I'm applying for VA benefits and form 21-0966 requires that the applicant, my Mom, sign it. This form has my dad's service information, so the VA is checking to be sure the applicant is eligible for benefits. If all checks out, they return a short letter of approval and we have one year from that time to submit an application with all the supporting documentation they require. This is the second time I'm submitting this form for Mom. The first time upon receiving approval, I was working with my mother's facility to put together the formal application package. For 9 months, I gathered documents and every time I sent them in, they wanted more/different documents or letters of explanation. All was well, or so I thought, until I received a phone call that they were closing that department due to Covid and were no longer offering help in putting together the VA package. By the time I received the phone call, the one year had expired and I had to start all over.
I stopped by to visit Mom with the form, candy and coloring books along with an additional file folder that I didn't remember putting in the bag. I found Mom in the living room with her friends enjoying an old movie. She and I went into a side room where I explained the form and showed her where to sign. For some reason, the pen didn't work. The pen that I had just used to sign-in at the front desk (I use my own pen to avoid germs). I pulled out the file folder and out fell a copy of the VA form 21-0966 that she had signed the year before. Mom picked it up and said, "Should I sign my name like this?" pointing to her beautiful cursive signature. I said "Yes, but try the pen out here on this scrap paper first to see if it works." It was like she had a wooden hand. Her beautiful cursive was replaced with block lettering. Unbelievably, it looked quite similar to my son's clunky handwriting. Jake fell into one of the years when it was decided that the kids didn't need to learn cursive (curses to me for not attending board meetings where these decisions are made). I guess someone finally caught on that there is still a need for that "old fashioned" style of writing because I hear they're teaching it again.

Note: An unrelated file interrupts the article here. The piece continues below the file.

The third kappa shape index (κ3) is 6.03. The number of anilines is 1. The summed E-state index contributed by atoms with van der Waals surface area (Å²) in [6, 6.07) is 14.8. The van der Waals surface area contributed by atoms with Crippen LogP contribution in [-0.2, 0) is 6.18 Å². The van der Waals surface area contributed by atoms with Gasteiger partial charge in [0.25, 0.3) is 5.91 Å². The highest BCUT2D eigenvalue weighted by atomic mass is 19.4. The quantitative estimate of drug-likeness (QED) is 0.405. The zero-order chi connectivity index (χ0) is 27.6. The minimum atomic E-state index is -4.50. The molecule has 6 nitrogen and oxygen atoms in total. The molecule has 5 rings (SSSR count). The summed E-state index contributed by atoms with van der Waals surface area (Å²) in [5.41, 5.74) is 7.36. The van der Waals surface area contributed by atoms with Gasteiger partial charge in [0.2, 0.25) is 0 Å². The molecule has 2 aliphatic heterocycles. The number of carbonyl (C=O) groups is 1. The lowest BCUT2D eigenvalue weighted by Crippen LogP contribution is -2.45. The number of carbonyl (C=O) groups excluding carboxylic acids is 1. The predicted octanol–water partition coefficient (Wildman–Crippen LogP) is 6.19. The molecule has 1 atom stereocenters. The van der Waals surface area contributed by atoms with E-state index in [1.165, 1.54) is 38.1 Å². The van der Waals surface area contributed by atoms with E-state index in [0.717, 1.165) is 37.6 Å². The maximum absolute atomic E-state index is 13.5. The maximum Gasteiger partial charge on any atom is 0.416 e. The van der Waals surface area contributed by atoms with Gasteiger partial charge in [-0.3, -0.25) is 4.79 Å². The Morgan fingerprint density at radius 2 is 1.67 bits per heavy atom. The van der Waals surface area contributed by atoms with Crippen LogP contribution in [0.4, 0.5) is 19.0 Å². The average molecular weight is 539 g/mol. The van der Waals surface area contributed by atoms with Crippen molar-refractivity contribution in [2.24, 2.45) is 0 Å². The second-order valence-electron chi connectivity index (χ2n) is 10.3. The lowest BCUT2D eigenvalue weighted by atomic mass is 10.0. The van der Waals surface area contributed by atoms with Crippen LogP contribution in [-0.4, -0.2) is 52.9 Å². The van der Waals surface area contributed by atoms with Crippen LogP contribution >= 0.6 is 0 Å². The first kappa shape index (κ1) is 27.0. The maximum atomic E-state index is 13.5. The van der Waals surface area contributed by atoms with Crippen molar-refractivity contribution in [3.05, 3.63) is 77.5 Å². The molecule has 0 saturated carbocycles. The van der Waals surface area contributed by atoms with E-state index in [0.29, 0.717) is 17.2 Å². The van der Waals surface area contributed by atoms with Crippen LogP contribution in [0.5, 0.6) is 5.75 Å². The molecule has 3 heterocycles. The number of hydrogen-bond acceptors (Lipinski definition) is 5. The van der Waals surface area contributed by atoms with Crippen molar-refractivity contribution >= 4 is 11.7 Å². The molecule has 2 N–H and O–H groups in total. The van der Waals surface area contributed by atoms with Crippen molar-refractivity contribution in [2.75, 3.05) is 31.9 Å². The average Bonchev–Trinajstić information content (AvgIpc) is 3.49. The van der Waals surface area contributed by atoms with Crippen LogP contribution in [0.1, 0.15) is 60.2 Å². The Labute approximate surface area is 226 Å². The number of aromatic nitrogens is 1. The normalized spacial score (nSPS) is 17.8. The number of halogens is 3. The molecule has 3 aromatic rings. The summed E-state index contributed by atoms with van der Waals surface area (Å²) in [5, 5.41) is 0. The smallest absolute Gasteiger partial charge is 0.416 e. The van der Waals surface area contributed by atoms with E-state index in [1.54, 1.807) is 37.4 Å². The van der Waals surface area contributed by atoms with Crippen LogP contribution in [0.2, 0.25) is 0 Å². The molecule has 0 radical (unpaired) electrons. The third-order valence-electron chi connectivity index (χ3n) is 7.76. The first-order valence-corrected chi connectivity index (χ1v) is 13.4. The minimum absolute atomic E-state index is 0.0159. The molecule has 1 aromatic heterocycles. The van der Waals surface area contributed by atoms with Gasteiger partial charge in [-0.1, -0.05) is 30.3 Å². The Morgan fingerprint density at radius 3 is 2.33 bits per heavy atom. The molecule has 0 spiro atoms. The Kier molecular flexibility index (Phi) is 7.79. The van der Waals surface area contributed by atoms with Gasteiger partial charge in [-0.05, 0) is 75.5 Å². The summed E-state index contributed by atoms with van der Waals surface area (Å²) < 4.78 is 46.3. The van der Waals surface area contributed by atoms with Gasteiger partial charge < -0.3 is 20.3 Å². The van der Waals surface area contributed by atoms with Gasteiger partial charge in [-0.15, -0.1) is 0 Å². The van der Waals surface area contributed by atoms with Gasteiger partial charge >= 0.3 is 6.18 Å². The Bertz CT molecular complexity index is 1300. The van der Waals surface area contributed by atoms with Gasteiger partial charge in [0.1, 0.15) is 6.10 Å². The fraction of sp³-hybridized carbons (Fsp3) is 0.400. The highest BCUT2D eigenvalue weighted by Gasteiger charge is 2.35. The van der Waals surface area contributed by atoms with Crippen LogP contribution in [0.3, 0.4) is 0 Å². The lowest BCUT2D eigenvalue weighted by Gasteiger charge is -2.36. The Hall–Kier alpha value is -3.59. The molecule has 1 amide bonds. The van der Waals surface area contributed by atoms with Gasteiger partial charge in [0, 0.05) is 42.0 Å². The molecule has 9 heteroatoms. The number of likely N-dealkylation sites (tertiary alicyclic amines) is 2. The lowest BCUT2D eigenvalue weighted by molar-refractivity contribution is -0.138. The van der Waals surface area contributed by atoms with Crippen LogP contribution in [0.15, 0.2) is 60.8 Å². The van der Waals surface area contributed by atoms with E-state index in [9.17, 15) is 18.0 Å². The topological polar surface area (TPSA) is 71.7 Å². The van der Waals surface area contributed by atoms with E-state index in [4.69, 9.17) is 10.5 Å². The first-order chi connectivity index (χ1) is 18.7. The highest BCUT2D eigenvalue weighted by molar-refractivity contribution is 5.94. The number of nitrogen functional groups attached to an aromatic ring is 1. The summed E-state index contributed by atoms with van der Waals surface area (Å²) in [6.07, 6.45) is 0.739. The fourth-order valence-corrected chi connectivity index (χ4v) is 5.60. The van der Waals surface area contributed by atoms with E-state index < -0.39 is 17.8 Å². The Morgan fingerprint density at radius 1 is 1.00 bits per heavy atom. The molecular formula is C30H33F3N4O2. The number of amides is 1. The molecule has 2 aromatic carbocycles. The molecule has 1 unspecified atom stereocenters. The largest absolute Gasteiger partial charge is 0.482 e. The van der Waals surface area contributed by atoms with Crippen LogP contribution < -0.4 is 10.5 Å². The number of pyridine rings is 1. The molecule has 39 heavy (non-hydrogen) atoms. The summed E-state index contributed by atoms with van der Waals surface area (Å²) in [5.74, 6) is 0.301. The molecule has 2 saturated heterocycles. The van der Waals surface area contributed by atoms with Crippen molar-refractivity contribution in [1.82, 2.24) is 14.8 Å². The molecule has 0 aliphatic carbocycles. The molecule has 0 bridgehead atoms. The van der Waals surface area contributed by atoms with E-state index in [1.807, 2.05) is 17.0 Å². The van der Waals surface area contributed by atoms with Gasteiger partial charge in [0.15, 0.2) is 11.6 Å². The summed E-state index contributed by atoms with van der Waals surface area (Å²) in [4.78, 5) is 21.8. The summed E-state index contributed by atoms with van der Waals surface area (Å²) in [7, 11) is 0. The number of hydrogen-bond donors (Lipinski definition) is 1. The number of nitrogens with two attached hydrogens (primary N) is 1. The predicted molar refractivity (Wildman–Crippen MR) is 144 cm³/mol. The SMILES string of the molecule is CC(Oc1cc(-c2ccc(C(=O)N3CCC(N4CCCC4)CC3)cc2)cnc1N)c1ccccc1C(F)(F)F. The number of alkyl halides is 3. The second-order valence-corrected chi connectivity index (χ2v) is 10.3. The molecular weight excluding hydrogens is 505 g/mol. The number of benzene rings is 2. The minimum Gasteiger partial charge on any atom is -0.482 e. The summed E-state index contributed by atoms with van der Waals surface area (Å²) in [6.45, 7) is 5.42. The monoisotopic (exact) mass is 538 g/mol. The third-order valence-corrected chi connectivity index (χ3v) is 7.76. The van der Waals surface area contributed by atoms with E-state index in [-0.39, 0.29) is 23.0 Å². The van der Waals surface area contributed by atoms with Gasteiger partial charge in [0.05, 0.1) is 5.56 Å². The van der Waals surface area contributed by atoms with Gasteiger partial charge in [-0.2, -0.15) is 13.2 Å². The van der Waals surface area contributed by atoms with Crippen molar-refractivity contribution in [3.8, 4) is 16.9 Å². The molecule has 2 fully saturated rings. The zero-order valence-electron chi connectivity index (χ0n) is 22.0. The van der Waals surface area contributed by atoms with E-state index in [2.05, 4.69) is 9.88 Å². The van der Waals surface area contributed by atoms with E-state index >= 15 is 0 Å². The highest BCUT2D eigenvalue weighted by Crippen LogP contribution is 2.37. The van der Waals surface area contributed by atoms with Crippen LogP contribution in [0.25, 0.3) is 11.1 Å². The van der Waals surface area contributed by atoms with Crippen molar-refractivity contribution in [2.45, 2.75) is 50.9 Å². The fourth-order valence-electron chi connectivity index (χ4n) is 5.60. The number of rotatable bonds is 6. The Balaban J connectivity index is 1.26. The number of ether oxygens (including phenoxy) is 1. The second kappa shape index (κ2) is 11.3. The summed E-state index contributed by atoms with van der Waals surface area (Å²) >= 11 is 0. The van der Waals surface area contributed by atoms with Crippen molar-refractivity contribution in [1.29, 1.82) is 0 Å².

Mom was frustrated, but determined, that she sign her name in her once beautiful cursive penmanship. She wrote it out about five times and then declared she was ready for the official signature on the form. Her signature wasn't quite as smooth. It had some jagged edges where she was pressing too hard and the pen stuck before a pointed change of direction, but I was proud of her and she was happy with her accomplishment. We celebrated with her eating a bag of Reese's Snack Mix.
Jake was home in on-line classes, so I texted him to call me during a break for a Facetime with Mom. She was so happy to talk with him and the dog. The dog had no idea what was happening; he just heard a familiar voice and was running in circles trying to find her. Mom and Jake found that amusing for an incredibly long 5 minutes before the dog gave up and flopped down on the floor. I watched them laughing together and thanked God that moments like this occur. And, that is what it comes down to - the thing that is most important. We're all still able to laugh together. When will her dementia progress to the point when that isn't possible? I don't know, but until then, I'm going to relish every moment...all these moments...that I can.